#SupportOurMuseums crowdfunding update
Keep up with the campaigns
As 2020 drew to a close, we teamed up with Crowdfunder to launch #SupportOurMuseums, a UK-wide campaign to support our fantastic museums as they face the huge challenges of the coronavirus pandemic.
Since then, 3,642 supporters have come together to raise over £220k across 24 projects.
And the journey’s not over yet: our Institutional Member museums are still welcome to launch new campaigns of their own. Crowdfunder has waived all their fees, so there’ll be no cost to you and every penny donated will go straight to your museum.
If you’re looking for inspiration, read on to find out more about how some of the projects went.
The People’s History Museum in Manchester (pictured), whose campaign closed on 26 January, quickly surpassed its initial target of £25k and went on to raise almost £43k.
The museum, which is the UK’s national museum of democracy, lost over £210k in income since March 2020, and cited a cost of £903 per day to maintain the museum’s online presence, look after its collections and take care of its historic building during lockdown closure.
Its campaign had a lively presence on social media and enjoyed a variety of high-profile endorsements from celebrities such as Coronation Street alumna Julie Hesmondhalgh, broadcaster Melvyn Bragg and actor Ian McKellen, who described the “amazing exhibitions” that he has seen at the museum, which he said he “cannot recommend too strongly”.
At the Scottish Maritime Museum, a campaign to restore the Kyles raised over £39k, more than double its original £15k target. The Kyles is believed to be the oldest Clyde-built vessel still afloat in the UK, and its crowdfunder drew media attention after receiving a £15k donation from American billionaire philanthropist John Paul DeJoria.
DeJoria, who has connections to Scotland through former business partner Paul Mitchell, asked an advisor how he could support the campaign within hours of reading about it in a maritime industry magazine.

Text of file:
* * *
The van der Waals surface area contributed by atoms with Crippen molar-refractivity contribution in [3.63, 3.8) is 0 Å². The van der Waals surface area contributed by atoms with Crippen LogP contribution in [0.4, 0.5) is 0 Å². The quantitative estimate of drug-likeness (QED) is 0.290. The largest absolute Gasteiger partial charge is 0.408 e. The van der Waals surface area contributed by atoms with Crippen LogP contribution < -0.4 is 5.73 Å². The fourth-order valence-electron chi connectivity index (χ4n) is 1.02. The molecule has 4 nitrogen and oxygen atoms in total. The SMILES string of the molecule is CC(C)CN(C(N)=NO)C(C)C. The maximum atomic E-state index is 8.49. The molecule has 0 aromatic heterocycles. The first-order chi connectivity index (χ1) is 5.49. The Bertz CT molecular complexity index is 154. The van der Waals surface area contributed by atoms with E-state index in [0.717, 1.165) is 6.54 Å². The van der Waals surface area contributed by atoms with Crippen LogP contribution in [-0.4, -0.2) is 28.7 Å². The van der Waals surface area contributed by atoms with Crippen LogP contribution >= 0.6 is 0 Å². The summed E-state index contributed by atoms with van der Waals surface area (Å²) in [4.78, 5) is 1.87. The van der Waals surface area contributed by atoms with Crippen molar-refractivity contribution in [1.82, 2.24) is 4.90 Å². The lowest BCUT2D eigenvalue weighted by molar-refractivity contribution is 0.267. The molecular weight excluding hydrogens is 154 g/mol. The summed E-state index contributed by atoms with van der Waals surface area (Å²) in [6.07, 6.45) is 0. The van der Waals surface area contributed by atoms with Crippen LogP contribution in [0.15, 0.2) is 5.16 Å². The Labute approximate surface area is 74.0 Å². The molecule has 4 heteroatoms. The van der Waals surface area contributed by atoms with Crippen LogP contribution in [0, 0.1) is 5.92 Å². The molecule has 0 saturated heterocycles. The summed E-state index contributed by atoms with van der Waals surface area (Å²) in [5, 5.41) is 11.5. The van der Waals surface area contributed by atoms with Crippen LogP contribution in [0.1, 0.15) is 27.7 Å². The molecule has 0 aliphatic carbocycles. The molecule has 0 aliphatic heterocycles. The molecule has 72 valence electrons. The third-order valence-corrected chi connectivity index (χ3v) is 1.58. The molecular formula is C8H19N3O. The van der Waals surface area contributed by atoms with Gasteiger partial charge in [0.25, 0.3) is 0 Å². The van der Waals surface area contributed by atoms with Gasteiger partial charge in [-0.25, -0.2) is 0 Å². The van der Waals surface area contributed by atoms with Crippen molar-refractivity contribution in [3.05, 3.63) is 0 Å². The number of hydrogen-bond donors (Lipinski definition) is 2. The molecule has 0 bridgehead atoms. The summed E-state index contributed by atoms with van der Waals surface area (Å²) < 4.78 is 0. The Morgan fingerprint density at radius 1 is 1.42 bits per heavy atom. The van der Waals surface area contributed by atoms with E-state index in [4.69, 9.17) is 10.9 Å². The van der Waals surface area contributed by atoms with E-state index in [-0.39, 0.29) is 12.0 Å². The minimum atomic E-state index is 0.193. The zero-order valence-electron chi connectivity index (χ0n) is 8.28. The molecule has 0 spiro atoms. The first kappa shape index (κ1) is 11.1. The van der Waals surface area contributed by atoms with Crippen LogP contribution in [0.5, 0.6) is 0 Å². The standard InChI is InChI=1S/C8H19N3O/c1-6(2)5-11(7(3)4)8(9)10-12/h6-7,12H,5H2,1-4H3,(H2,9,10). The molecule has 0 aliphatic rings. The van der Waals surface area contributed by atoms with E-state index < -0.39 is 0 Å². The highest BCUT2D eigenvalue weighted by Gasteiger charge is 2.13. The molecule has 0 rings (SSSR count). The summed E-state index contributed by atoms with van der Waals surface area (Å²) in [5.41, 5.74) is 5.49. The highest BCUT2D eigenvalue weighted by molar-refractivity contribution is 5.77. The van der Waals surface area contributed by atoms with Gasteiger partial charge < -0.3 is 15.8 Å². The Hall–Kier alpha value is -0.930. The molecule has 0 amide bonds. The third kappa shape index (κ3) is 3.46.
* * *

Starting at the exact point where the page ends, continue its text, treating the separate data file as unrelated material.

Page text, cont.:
With support from the funding, the 149-year-old ship’s long history can now be brought to life, with essential repairs and repainting undertaken and cabins restored to how they would have looked before the vessel arrived at the museum in the early 1980s.
Meanwhile Reading Museum raised £6k to aid its digital initiatives for school pupils across Reading and Berkshire. Usually welcoming 50,000 schoolchildren annually and unable to host them in person, the museum needed a way to stay in touch with local children.
The funding will help the museum to continue to develop its new range of online school content, including video sessions, historic re-enactments, interactive activities and digitised museum objects.
The museum has stated that it will particularly focus on reaching and supporting pupils and schools with low cultural participation, especially in areas of Reading and Berkshire affected by socioeconomic inequality.
Seven campaigns are still live, including the East End Women’s Museum’s Women Make History appeal, raising funding for England’s only museum dedicated to the histories of women and girls, and Support Amgueddfa Cymru, aiding Wales’s family of national museums in their work to support Welsh community initiatives.
Whatever the size or location of your museum, this is an opportunity to gain some much-needed support and join a variety of other successful campaigns in this UK-wide fundraising effort.